1. Yes. We are humans and err even when we try our best to learn discern and rely on our intuition. Regaining trust is a much different animal once betrayal has occurred.

  3. ACK! You sure gave us a bunch of reasons to think twice about trusting anything or anyone!

    My nature is to trust by default. Sure, this disposition has gotten me bruised, but it has never broken me. I figure that I’ve remained open to many wonderful people and opportunities because of my trusting nature and that has enriched me–much more than if I had not trusted and denied myself the relationships and experiences by closing myself off to protect myself from a possible threat or painful situation.

    Life is about taking chances…not unnecessarily risking your safety…but taking a chance on people and the hope that their goodness is what you will discover. I have rarely been proven wrong. Am I lucky? Maybe. I hope that I’m not. I hope that I am proof that trusting brings out the best in people in whom you place your trust…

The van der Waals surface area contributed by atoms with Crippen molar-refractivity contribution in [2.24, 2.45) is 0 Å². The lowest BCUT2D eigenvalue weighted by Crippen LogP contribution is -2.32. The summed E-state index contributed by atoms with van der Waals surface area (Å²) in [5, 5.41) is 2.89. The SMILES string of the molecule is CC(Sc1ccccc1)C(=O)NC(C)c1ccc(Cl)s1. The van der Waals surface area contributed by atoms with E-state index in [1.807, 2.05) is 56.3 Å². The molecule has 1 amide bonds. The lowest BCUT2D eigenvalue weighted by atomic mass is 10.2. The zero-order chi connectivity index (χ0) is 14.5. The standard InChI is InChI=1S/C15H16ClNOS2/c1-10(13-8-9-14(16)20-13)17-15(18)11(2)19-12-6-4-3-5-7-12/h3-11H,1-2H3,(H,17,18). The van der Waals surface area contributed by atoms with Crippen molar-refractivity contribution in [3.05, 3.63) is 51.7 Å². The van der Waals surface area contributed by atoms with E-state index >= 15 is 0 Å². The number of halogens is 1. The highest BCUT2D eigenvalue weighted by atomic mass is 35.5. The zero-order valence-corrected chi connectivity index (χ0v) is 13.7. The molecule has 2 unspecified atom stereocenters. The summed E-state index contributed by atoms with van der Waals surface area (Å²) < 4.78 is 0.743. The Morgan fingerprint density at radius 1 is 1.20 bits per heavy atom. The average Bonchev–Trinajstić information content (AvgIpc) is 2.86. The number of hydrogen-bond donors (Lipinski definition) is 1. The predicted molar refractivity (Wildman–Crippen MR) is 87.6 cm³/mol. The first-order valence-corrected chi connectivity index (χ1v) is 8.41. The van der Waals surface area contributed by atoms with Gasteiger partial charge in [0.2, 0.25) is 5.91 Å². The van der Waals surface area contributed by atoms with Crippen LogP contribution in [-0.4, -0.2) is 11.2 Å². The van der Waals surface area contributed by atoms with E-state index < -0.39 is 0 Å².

4. Pingback: [BLOG] Some Thursday links | A Bit More Detail

  5. It hits me quite often how much we must trust each other to live in this world. Every time we drive down the street or hop in a cab, eat in a restaurant, etc. And yet the alternative is so bleak. I tell my boys often to do a good job regardless of the task–that this taking care of business is part of what makes the world go ’round. Mistakes happen, yes–but if we all do our part, the fabric is woven so beautifully.

  6. Excellent post! Another painful lesson comes when you realize that under certain circumstances you cannot trust yourself. As the youngest child of a dysfunctional family, I had the opportunity to learn from the mistakes being made around me. Unfortunately, it’s hard to see myself objectively. Time and experience have brought painful but invaluable perspective.